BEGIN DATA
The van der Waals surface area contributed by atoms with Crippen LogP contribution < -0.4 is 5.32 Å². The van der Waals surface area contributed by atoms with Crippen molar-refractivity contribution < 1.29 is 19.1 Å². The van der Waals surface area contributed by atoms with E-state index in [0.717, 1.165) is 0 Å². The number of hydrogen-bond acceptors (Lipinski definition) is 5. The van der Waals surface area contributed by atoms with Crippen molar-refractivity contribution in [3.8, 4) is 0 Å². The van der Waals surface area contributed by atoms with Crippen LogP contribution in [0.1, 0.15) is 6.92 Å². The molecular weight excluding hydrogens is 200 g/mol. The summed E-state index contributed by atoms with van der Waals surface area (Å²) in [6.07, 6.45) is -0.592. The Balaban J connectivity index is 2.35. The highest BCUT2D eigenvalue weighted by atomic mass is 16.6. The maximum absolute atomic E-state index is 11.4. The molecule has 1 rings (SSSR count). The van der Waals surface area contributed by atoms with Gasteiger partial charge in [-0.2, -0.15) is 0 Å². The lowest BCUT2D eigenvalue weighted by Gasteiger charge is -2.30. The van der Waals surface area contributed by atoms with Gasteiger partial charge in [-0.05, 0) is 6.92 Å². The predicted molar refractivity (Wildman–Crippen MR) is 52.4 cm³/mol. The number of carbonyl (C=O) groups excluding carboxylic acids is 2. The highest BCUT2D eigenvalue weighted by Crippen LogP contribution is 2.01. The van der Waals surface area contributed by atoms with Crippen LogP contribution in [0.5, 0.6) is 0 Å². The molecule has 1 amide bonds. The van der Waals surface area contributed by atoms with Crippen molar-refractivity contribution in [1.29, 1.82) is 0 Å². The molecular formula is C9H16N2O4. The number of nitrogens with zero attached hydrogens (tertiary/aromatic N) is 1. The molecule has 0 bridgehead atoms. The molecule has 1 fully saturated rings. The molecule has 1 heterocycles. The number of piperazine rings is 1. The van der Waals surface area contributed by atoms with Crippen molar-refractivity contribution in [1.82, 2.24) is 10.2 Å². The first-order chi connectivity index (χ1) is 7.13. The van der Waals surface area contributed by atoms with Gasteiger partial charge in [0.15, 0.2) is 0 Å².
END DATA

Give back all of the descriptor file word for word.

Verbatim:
The van der Waals surface area contributed by atoms with Crippen LogP contribution < -0.4 is 5.32 Å². The van der Waals surface area contributed by atoms with Crippen molar-refractivity contribution < 1.29 is 19.1 Å². The van der Waals surface area contributed by atoms with E-state index in [0.717, 1.165) is 0 Å². The number of hydrogen-bond acceptors (Lipinski definition) is 5. The van der Waals surface area contributed by atoms with Crippen molar-refractivity contribution in [3.8, 4) is 0 Å². The van der Waals surface area contributed by atoms with Crippen LogP contribution in [0.1, 0.15) is 6.92 Å². The molecular weight excluding hydrogens is 200 g/mol. The summed E-state index contributed by atoms with van der Waals surface area (Å²) in [6.07, 6.45) is -0.592. The Balaban J connectivity index is 2.35. The highest BCUT2D eigenvalue weighted by atomic mass is 16.6. The maximum absolute atomic E-state index is 11.4. The molecule has 1 rings (SSSR count). The van der Waals surface area contributed by atoms with Gasteiger partial charge in [-0.2, -0.15) is 0 Å². The lowest BCUT2D eigenvalue weighted by Gasteiger charge is -2.30. The van der Waals surface area contributed by atoms with Gasteiger partial charge in [-0.05, 0) is 6.92 Å². The predicted molar refractivity (Wildman–Crippen MR) is 52.4 cm³/mol. The number of carbonyl (C=O) groups excluding carboxylic acids is 2. The highest BCUT2D eigenvalue weighted by Crippen LogP contribution is 2.01. The van der Waals surface area contributed by atoms with Crippen LogP contribution in [0.5, 0.6) is 0 Å². The molecule has 1 amide bonds. The van der Waals surface area contributed by atoms with Crippen molar-refractivity contribution in [1.29, 1.82) is 0 Å². The molecular formula is C9H16N2O4. The number of nitrogens with zero attached hydrogens (tertiary/aromatic N) is 1. The molecule has 0 bridgehead atoms. The molecule has 1 fully saturated rings. The molecule has 1 heterocycles. The number of piperazine rings is 1. The van der Waals surface area contributed by atoms with Crippen molar-refractivity contribution in [1.82, 2.24) is 10.2 Å². The first-order chi connectivity index (χ1) is 7.13. The van der Waals surface area contributed by atoms with Gasteiger partial charge in [0.15, 0.2) is 0 Å².